As Dres continues to juggle the lawsuit and impending musical endeavors, he seems most excited about the J Dilla project, something he’s been working on for the past few years.
The idea was birthed after Dres was introduced to Dilla’s mother, Maureen “Ma Dukes” Yancey. He explains: “I didn’t have that relationship with Dilla that the rest of the Native Tongues did. I had only met her once in passing. So it was kind of cool to really get to know her. She was telling me about her son and I got a deeper understanding than the average person of who Dilla was. We got cool, her and her husband. They offered me the opportunity to put a project together after they got some rights back under the umbrella of the estate.”
Dres recruited Bun B, Chuck D, Del The Funky Homosapien, Freeway and Sauce Money, to name few, for the initial project, but it soon blossomed into much more.
“I was approached by a company called Versus to shoot a documentary about it,” he says. “We started filming. I went back to Puerto Rico and to Detroit to kick it with Dilla’s childhood friends and have conversations about Dilla. The project itself got green-lit by Paramount+.”
The film, which will also focus on Dres’ life, won’t arrive until the end of the year or early 2024, but it’s another step in getting the pioneers, architects and OGs the spotlight they’ve earned. With Hip-Hop's 50th birthday officially landing in August, there’s no better time than now, although Dres recognizes there’s still a ways to go.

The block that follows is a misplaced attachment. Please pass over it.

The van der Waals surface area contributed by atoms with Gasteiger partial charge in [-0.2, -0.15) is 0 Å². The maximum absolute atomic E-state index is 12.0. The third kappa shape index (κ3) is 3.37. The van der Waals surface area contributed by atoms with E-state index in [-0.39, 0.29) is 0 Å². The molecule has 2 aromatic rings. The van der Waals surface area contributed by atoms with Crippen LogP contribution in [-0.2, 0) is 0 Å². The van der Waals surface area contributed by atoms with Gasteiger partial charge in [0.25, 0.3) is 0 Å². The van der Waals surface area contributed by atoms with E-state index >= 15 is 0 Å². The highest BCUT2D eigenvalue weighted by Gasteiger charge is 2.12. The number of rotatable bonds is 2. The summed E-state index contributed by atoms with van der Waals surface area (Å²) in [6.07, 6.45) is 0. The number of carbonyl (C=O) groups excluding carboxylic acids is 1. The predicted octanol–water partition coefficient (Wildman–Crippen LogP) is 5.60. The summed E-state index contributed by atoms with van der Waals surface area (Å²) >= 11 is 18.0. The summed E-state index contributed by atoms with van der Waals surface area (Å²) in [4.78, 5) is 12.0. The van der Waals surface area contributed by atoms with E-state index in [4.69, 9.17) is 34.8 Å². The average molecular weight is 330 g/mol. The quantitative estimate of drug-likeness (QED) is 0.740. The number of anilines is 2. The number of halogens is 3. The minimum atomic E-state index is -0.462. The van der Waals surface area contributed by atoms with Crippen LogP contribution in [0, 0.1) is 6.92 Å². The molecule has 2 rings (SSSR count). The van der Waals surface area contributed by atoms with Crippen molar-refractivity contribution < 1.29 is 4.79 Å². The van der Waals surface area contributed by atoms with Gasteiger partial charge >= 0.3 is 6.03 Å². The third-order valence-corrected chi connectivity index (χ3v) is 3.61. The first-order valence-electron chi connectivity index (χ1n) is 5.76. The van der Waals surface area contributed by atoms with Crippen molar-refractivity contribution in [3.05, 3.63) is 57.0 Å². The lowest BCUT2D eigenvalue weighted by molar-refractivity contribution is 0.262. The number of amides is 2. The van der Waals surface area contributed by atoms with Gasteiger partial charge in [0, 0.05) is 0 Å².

“I still don't feel like it's getting the recognition it deserves, but I don't feel like it's not being heard, either,” he says. “It’s like you'll take what's given, but what's given sometimes doesn't necessarily line up with what the compensation should be, or even what's even best for the culture itself. There's just so much music that we wind up forsaking, be it classic or even current. This current music that we're allowing what's been purchased, so to speak, in literally and relatively to proceed."
Sometimes things like streaming are taken for granted by others, but for them, that was their music not being for sale. To deny the world as much De La as possible is fucking crazy."
“We're at a point now where I hope that we're seeing what the results of that are. The results of that are the culture. They mirror each other. Right now, if you happy with where we are as a people, then you're probably happy with where music is, too.”
Dres is essentially saying Hip-Hop is at a crossroads: we can keep going down the same destructive path or start to rebuild the damage that has cost so many young rappers their lives in recent years.
“The communities reflect that,” he continues. “I hope we finally seeing that, ‘Yo, right now what's going on in the street is all a reflection of the things that we're choosing to allow to be premiered. It's just dumbing down of a community that can't afford to be dumbed down. It’s insane. People are letting paper forsake real fucking value in life. It's tough because we've allowed ourselves to let them make it the rule. I think it became a place where we started the ‘stop hating’ rule. Sometimes hate is just logical sense.”